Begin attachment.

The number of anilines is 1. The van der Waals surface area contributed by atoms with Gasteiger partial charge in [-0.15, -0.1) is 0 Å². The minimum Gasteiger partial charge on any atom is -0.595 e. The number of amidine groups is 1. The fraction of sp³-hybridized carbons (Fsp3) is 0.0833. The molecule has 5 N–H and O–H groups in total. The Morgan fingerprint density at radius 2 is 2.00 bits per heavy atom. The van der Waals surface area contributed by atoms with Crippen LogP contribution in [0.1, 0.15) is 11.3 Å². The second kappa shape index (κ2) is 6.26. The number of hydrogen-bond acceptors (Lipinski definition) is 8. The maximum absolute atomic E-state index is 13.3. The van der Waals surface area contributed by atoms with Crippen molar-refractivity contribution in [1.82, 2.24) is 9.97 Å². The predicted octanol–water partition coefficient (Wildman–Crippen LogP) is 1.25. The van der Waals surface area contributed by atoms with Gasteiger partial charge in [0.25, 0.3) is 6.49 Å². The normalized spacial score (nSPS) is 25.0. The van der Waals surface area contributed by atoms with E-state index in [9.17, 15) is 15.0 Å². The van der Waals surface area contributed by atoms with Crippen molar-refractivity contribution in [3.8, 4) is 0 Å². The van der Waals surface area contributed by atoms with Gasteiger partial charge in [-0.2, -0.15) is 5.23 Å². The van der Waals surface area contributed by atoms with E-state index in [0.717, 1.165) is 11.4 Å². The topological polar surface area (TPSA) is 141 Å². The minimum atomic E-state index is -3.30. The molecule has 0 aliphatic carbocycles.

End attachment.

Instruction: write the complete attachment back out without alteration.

The number of anilines is 1. The van der Waals surface area contributed by atoms with Gasteiger partial charge in [-0.15, -0.1) is 0 Å². The minimum Gasteiger partial charge on any atom is -0.595 e. The number of amidine groups is 1. The fraction of sp³-hybridized carbons (Fsp3) is 0.0833. The molecule has 5 N–H and O–H groups in total. The Morgan fingerprint density at radius 2 is 2.00 bits per heavy atom. The van der Waals surface area contributed by atoms with Crippen LogP contribution in [0.1, 0.15) is 11.3 Å². The second kappa shape index (κ2) is 6.26. The number of hydrogen-bond acceptors (Lipinski definition) is 8. The maximum absolute atomic E-state index is 13.3. The van der Waals surface area contributed by atoms with Crippen molar-refractivity contribution in [1.82, 2.24) is 9.97 Å². The predicted octanol–water partition coefficient (Wildman–Crippen LogP) is 1.25. The van der Waals surface area contributed by atoms with Gasteiger partial charge in [0.25, 0.3) is 6.49 Å². The normalized spacial score (nSPS) is 25.0. The van der Waals surface area contributed by atoms with E-state index in [9.17, 15) is 15.0 Å². The van der Waals surface area contributed by atoms with Crippen molar-refractivity contribution in [3.8, 4) is 0 Å². The van der Waals surface area contributed by atoms with Gasteiger partial charge in [-0.2, -0.15) is 5.23 Å². The van der Waals surface area contributed by atoms with E-state index in [0.717, 1.165) is 11.4 Å². The topological polar surface area (TPSA) is 141 Å². The minimum atomic E-state index is -3.30. The molecule has 0 aliphatic carbocycles.